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Can $634 Billion Save the U.S. Health Care System?

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Health care in the U.S. needs to be fixed. President Obama and almost all investors can probably agree with that.

But investors probably aren't nearly as excited about how the president is planning on solving things.

The good news is that Obama's budget includes a $634 billion down payment on getting insurance for the 48 million uninsured. The bad news is that the president has to pay for that by cutting costs in other areas.

Ensuring lower margins
Health insurers have taken the brunt of the pain from the budget proposal. Obama wants insurers such as Humana and UnitedHealth Group (NYSE: UNH  ) to bid for Medicare Advantage members rather than use the current formula that helps the companies rake in 14% more than the cost of government-sponsored Medicare.

Moats are good; competition is bad. Anyone with a basic understanding of investing knows that. A competitive bidding process will almost certainly pinch margins, although there's a possibility that lower costs could bring in more members, which would take a little bit of the sting out of the bottom line.

The health insurers aren't going to go down without a fight, though. Many of them have issued press releases condemning the cuts -- in the nicest possible way, of course -- and Cigna even went as far as releasing a podcast on the subject.

I'm not sure seniors are going to go for the change, either. The popularity of Medicare Advantage is that it can provide additional services beyond Medicare -- that's the "advantage." Cutting payments to HMOs is ultimately going to hurt seniors.

Importing lower margins
Obama is also revisiting the idea of allowing the importation of drugs from other countries. Pharmaceutical companies such as Pfizer (NYSE: PFE  ) and Merck (NYSE: MRK  ) sell drugs for lower margins overseas because the countries force them to. Whether you like it or not, the U.S. subsidizes the innovation of drugs.

In theory, importing drugs could hurt drugmakers, but in reality, it shouldn't be a major problem, since pharmaceutical companies control who gets their drugs. If a Canadian pharmacy started selling drugs in the U.S. to any significant degree, the drugmakers would just cut off their supply.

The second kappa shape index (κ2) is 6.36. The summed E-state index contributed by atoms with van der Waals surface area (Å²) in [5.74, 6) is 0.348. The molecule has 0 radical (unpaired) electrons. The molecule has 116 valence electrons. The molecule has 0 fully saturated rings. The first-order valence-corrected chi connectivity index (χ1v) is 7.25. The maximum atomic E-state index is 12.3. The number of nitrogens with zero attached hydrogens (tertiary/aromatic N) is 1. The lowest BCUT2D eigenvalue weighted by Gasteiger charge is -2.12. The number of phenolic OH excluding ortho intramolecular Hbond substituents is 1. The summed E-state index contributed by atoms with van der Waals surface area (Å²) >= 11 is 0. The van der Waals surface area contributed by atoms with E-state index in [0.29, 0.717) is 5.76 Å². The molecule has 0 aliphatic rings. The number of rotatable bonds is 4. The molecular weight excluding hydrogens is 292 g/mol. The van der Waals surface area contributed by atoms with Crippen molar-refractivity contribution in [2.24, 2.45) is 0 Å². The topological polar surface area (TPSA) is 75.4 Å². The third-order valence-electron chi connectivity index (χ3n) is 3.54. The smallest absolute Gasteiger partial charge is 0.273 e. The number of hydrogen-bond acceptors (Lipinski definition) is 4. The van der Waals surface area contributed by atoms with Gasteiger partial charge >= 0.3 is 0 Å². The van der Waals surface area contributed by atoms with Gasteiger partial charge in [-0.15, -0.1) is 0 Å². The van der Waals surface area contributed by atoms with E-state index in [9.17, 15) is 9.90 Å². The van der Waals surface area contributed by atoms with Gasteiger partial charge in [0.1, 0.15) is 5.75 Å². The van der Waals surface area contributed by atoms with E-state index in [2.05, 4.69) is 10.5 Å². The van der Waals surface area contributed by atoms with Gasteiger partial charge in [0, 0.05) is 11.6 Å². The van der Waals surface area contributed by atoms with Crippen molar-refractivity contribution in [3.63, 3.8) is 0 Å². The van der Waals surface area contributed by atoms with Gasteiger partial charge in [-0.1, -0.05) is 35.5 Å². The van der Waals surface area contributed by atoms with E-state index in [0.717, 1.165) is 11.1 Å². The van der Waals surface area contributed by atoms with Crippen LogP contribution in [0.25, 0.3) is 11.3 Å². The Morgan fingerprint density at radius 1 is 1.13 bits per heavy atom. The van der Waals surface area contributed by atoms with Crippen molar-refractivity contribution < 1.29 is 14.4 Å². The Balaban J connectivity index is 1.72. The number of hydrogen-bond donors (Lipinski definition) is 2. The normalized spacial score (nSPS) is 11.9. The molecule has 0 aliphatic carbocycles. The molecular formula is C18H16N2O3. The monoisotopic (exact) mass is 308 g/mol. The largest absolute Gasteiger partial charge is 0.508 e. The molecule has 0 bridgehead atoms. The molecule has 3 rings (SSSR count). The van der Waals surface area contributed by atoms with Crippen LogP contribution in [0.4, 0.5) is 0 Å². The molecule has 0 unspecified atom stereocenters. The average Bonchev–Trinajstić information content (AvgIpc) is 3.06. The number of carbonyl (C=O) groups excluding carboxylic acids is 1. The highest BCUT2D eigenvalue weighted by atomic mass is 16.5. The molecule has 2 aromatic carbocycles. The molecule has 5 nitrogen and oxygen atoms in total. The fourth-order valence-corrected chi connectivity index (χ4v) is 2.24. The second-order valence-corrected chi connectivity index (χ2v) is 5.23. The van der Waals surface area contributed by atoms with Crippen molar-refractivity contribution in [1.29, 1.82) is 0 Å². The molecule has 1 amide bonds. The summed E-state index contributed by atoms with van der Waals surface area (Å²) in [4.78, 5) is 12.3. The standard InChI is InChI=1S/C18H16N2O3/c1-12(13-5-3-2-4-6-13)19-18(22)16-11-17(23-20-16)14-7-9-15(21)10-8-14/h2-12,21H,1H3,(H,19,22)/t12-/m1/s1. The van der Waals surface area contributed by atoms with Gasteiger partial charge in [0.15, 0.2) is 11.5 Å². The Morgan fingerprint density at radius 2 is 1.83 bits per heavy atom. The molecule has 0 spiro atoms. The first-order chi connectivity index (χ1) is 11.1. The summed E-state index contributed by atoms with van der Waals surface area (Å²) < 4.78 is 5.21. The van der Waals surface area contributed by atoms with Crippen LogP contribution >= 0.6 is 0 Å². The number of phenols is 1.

The solution to keeping innovation going is to get other countries to pay their fair share, not for the U.S. to try finding a back door to cheaper drugs. But good luck with that.

Lower-margin copycats
Generic-drug makers weren't nearly as sad about the budget. Their margins won't be going up, but Obama's support for generic versions of biotech drugs is a boon. Finally, someone's benefiting from this budget.

Right now, generic-drug markers can sell generic versions of small-molecule drugs that are generally made through chemical synthesis after the exclusivity period runs out. But there's no regulatory pathway to approve biotech drugs that are produced by live cells.

The big fight is going to be the length of time before biotech drugs see generic competition. Currently, a small-molecule drug can get a five-year bonus added to its patent, thus extending the time before it sees generic competition, but biotech companies such as Amgen (Nasdaq: AMGN  ) and Genentech want an even longer bonus period, because biotech drugs are harder to develop.

Even if Congress sets up a regulatory pathway, companies such as Teva Pharmaceuticals (Nasdaq: TEVA  ) and Merck (NYSE: MRK  ) that are planning on developing follow-on biologics aren't home free. The FDA will still need to be convinced that the drugs are as efficient as the brand-name drugs. That might not be as easy as it sounds, since Genzyme has had trouble convincing the FDA that it can produce equivalent versions of one of its drugs after stepping up its manufacturing scale. If a company can't replicate producing its own drug, generic-drug companies are going to have a difficult time replicating other companies' drugs.

It's not over till it's over
Although health-care companies have been mostly insulated from the politics lately and haven't seen nearly as much volatility as banks such as Bank of America (NYSE: BAC  ) and Citigroup (NYSE: C  ) have, that seems likely to change.

Suddenly, every change to the budget -- this was just a budget proposal, after all -- is going to have monstrous effects on the sector. Take some motion-sickness medicine, Fools -- this is going to be a roller coaster.

More Foolishness on government intervention:

UnitedHealth and Pfizer are Motley Fool Inside Value picks. If you're interested in picking through the wreckage for possible turnaround candidates, you should have the Inside Value team on your side. Check it out for free with a 30-day trial.

Fool contributor Brian Orelli, Ph.D., doesn't own shares of any company mentioned in this article. Pfizer is a former Motley Fool Income Investor recommendation. The Fool owns shares of UnitedHealth, which is a Motley Fool Stock Advisor recommendation. The Fool's disclosure policy has a budget but rarely sticks to it.

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